A Blue Revolution

2017-06-19T14:28:53+00:00 June 19, 2017|

Imagine our country being on the verge of a second Industrial Revolution – an economic boom so powerful that it alters the United States economy – and the world’s – forever. This is the picture Dr. Doug McCauley (Assistant Professor, Marine Science Institute, University of California Santa Barbara) painted at the beginning of a congressional briefing, hosted by COMPASS, entitled “Counting on Ocean Benefits: A science briefing on the links between the ocean, our economy, and human well-being.”

Six Years After The Deepwater Horizon Oil Spill

2016-10-24T15:27:12+00:00 October 24, 2016|

On April 20, 2010, the Gulf of Mexico and the lives and livelihoods of those dependent on it changed after an explosion on the Deepwater Horizon oil rig sent oil gushing from the sea floor for 87 days. Efforts are still being made to understand how the 3.1 million barrels of oil and 1.8 million gallons of chemical dispersant (used to break the oil into smaller droplets) have and will affect life in the Gulf of Mexico – both aquatic and human – and the ecosystem itself. At a congressional briefing sponsored by retiring Representative Sam Farr (CA-20), experts came together to discuss the state of understanding of the effects of the spill and direction for the future.

From Bivalves To Blue Crabs: Acidification Brings Challenges To New Marine Life

2018-02-14T14:29:28+00:00 September 26, 2016|

In school, most students learn to measure acidity or pH with a litmus test. Unfortunately, monitoring the acidity of the ocean is not as simple as dunking a small piece of paper in liquid and waiting for the color to change, and the impacts of acidity changes to marine life are more complex than a simple change in color. Atmospheric carbon dioxide is absorbed by the ocean, which makes it difficult for marine calcifiers (a group comprised of many different organisms, such as molluscs, crustaceans, and corals) to make their own shells and skeletons. Ocean acidification doesn’t just harm these creatures. It threatens our nation’s economic stability, from our $7.3 billion seafood industry to our $101.1 billion recreation and tourism sector. But it doesn’t stop there – it also affects our homeland security.

Trash In The Seas Starts At Home

2016-05-20T14:46:35+00:00 May 20, 2016|

Marine debris is flooding our oceans at an estimated rate of eight million tons of trash annually, and its results are devastating. Scientists have observed nearly 700 different marine species that have already been negatively impacted by marine plastics, and trash could outweigh fish in the oceans by 2050.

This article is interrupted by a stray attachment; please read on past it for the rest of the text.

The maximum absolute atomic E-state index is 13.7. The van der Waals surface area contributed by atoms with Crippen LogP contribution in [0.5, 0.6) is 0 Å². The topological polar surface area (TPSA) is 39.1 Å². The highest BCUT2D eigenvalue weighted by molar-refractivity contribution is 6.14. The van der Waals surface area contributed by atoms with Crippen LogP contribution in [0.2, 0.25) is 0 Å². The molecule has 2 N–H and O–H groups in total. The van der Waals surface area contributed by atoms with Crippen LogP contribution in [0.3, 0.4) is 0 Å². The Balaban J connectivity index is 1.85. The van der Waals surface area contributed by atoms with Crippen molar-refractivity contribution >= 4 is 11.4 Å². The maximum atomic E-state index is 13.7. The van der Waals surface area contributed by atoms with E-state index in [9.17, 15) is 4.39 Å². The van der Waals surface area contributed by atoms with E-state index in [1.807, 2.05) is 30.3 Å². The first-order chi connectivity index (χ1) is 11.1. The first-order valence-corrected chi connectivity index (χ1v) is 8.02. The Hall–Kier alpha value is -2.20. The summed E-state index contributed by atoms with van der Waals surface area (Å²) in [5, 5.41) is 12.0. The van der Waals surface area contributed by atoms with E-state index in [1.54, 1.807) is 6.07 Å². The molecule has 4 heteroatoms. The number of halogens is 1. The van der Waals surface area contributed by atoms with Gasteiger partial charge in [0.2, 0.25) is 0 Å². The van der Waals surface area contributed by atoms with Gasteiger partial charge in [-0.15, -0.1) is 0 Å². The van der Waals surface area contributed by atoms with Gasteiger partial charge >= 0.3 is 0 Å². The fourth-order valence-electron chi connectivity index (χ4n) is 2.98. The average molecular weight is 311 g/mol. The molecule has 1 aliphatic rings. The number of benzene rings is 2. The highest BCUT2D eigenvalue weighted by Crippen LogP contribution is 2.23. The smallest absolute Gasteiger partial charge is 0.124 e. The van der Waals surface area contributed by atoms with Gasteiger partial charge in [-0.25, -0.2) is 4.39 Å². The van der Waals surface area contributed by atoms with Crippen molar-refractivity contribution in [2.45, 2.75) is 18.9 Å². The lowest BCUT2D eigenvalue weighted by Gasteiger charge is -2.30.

Frozen Warmwater Shrimp From Brazil, China, India, Thailand, And Vietnam Institution Of Five-Year Reviews

2016-03-01T13:45:24+00:00 March 1, 2016|

(Click to enlarge) Shrimp (Wikimedia commons) The Commission hereby gives notice that it has instituted reviews pursuant to the Tariff Act of 1930 (“the Act”), as amended, to determine whether revocation of the antidumping duty orders on frozen warmwater shrimp from Brazil, China, India, Thailand, and Vietnam would be likely to lead to continuation [...]

Just 1 Word For Maine's Future: Seaweed

2016-02-22T14:44:34+00:00 February 22, 2016|

(Click to enlarge) Kelp, green and nutritious, could be Maine's ticket into a multibillion-dollar global aquaculture industry. (Credit: Claire Fackler, CINMS, NOAA) Kelp, green and nutritious, could be Maine's ticket into a multibillion-dollar global aquaculture industry.(From Scientific American/ by Pola Lem) -- The state's nascent seaweed business is thriving, experts say, and that puts [...]

Just 1 Word For Maine’s Future: Seaweed

2016-02-22T14:44:34+00:00 February 22, 2016|

(Click to enlarge) Kelp, green and nutritious, could be Maine's ticket into a multibillion-dollar global aquaculture industry. (Credit: Claire Fackler, CINMS, NOAA) Kelp, green and nutritious, could be Maine's ticket into a multibillion-dollar global aquaculture industry.(From Scientific American/ by Pola Lem) -- The state's nascent seaweed business is thriving, experts say, and that puts [...]

International Trade In Seafood; Permit Requirements For Importers And Exporters; Public Meeting; Correction

2016-02-16T18:19:35+00:00 February 16, 2016|

(Click to enlarge) California spiny lobster (Palinurus interruptus) (Credit: Magnus Kjærgaard) The National Marine Fisheries Service published a document in the Federal Register of February 8, 2016, concerning a public webinar to present details of a previously issued proposed rule (which published December 29, 2015) for electronic filing of seafood trade documents.(From the Federal Register) [...]

Trade Monitoring Procedures For Fishery Products; International Trade In Seafood; Permit Requirements For Importers And Exporters

2015-12-30T11:00:10+00:00 December 30, 2015|

(Click to enlarge) Seafood at Pike Place Market, Seattle (Credit: John Tornow/ Flickr) NMFS proposes regulations to revise procedures and requirements for filing import, export, and re-export documentation for certain fishery products to meet requirements for the SAFE Port Act of 2006, the Magnuson-Stevens Fishery Conservation and Management Act (MSA), other applicable statutes, and [...]